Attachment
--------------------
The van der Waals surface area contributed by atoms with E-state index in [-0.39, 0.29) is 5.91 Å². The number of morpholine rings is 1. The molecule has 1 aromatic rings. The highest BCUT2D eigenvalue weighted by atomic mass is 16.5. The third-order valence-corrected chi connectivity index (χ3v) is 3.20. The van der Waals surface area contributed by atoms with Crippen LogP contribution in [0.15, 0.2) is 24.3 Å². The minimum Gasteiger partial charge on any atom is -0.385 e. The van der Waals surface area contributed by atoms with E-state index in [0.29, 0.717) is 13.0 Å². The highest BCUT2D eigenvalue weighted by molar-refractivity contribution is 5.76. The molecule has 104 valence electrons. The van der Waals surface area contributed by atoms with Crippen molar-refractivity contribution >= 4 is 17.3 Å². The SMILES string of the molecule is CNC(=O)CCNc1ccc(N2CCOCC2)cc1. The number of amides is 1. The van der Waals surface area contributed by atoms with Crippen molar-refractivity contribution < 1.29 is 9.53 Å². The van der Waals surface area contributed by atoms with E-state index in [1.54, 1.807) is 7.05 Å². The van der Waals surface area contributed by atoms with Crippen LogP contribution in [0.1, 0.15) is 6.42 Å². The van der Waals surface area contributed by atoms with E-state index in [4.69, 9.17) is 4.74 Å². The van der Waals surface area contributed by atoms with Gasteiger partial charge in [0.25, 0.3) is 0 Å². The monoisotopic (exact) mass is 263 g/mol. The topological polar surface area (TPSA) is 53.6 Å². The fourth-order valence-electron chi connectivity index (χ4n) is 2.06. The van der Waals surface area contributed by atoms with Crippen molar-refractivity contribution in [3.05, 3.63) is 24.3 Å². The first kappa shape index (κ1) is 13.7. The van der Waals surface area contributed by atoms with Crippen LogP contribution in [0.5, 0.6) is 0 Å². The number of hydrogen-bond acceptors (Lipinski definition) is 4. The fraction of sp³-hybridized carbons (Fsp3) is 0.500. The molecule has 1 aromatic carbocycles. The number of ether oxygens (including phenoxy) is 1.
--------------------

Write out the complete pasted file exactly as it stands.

The van der Waals surface area contributed by atoms with E-state index in [-0.39, 0.29) is 5.91 Å². The number of morpholine rings is 1. The molecule has 1 aromatic rings. The highest BCUT2D eigenvalue weighted by atomic mass is 16.5. The third-order valence-corrected chi connectivity index (χ3v) is 3.20. The van der Waals surface area contributed by atoms with Crippen LogP contribution in [0.15, 0.2) is 24.3 Å². The minimum Gasteiger partial charge on any atom is -0.385 e. The van der Waals surface area contributed by atoms with E-state index in [0.29, 0.717) is 13.0 Å². The highest BCUT2D eigenvalue weighted by molar-refractivity contribution is 5.76. The molecule has 104 valence electrons. The van der Waals surface area contributed by atoms with Crippen molar-refractivity contribution >= 4 is 17.3 Å². The SMILES string of the molecule is CNC(=O)CCNc1ccc(N2CCOCC2)cc1. The number of amides is 1. The van der Waals surface area contributed by atoms with Crippen molar-refractivity contribution < 1.29 is 9.53 Å². The van der Waals surface area contributed by atoms with E-state index in [1.54, 1.807) is 7.05 Å². The van der Waals surface area contributed by atoms with Crippen LogP contribution in [0.1, 0.15) is 6.42 Å². The van der Waals surface area contributed by atoms with E-state index in [4.69, 9.17) is 4.74 Å². The van der Waals surface area contributed by atoms with Gasteiger partial charge in [0.25, 0.3) is 0 Å². The monoisotopic (exact) mass is 263 g/mol. The topological polar surface area (TPSA) is 53.6 Å². The fourth-order valence-electron chi connectivity index (χ4n) is 2.06. The van der Waals surface area contributed by atoms with Crippen molar-refractivity contribution in [3.05, 3.63) is 24.3 Å². The first kappa shape index (κ1) is 13.7. The van der Waals surface area contributed by atoms with Crippen LogP contribution in [0.5, 0.6) is 0 Å². The number of hydrogen-bond acceptors (Lipinski definition) is 4. The fraction of sp³-hybridized carbons (Fsp3) is 0.500. The molecule has 1 aromatic carbocycles. The number of ether oxygens (including phenoxy) is 1.